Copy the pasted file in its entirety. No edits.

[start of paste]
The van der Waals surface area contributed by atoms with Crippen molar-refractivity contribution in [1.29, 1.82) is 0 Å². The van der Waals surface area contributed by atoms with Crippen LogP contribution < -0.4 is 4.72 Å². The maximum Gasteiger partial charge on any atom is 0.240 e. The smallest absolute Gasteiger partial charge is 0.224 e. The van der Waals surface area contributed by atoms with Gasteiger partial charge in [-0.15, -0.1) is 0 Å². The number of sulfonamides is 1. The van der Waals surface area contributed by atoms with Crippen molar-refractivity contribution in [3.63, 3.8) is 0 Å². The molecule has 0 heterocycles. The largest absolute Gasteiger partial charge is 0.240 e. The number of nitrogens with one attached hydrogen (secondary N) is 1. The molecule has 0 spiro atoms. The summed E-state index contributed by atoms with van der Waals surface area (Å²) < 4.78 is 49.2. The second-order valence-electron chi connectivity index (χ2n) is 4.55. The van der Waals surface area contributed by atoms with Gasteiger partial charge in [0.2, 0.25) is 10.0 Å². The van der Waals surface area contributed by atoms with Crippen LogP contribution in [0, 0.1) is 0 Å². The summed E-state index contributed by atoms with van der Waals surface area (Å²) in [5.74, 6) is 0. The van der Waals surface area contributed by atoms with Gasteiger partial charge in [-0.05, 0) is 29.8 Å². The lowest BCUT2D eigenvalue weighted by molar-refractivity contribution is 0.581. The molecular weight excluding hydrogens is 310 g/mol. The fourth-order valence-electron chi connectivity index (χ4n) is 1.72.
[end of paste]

The van der Waals surface area contributed by atoms with Crippen molar-refractivity contribution in [1.29, 1.82) is 0 Å². The van der Waals surface area contributed by atoms with Crippen LogP contribution < -0.4 is 4.72 Å². The maximum Gasteiger partial charge on any atom is 0.240 e. The smallest absolute Gasteiger partial charge is 0.224 e. The van der Waals surface area contributed by atoms with Gasteiger partial charge in [-0.15, -0.1) is 0 Å². The number of sulfonamides is 1. The van der Waals surface area contributed by atoms with Crippen molar-refractivity contribution in [3.63, 3.8) is 0 Å². The molecule has 0 heterocycles. The largest absolute Gasteiger partial charge is 0.240 e. The number of nitrogens with one attached hydrogen (secondary N) is 1. The molecule has 0 spiro atoms. The summed E-state index contributed by atoms with van der Waals surface area (Å²) < 4.78 is 49.2. The second-order valence-electron chi connectivity index (χ2n) is 4.55. The van der Waals surface area contributed by atoms with Gasteiger partial charge in [0.2, 0.25) is 10.0 Å². The van der Waals surface area contributed by atoms with Crippen LogP contribution in [0, 0.1) is 0 Å². The summed E-state index contributed by atoms with van der Waals surface area (Å²) in [5.74, 6) is 0. The van der Waals surface area contributed by atoms with Gasteiger partial charge in [-0.05, 0) is 29.8 Å². The lowest BCUT2D eigenvalue weighted by molar-refractivity contribution is 0.581. The molecular weight excluding hydrogens is 310 g/mol. The fourth-order valence-electron chi connectivity index (χ4n) is 1.72.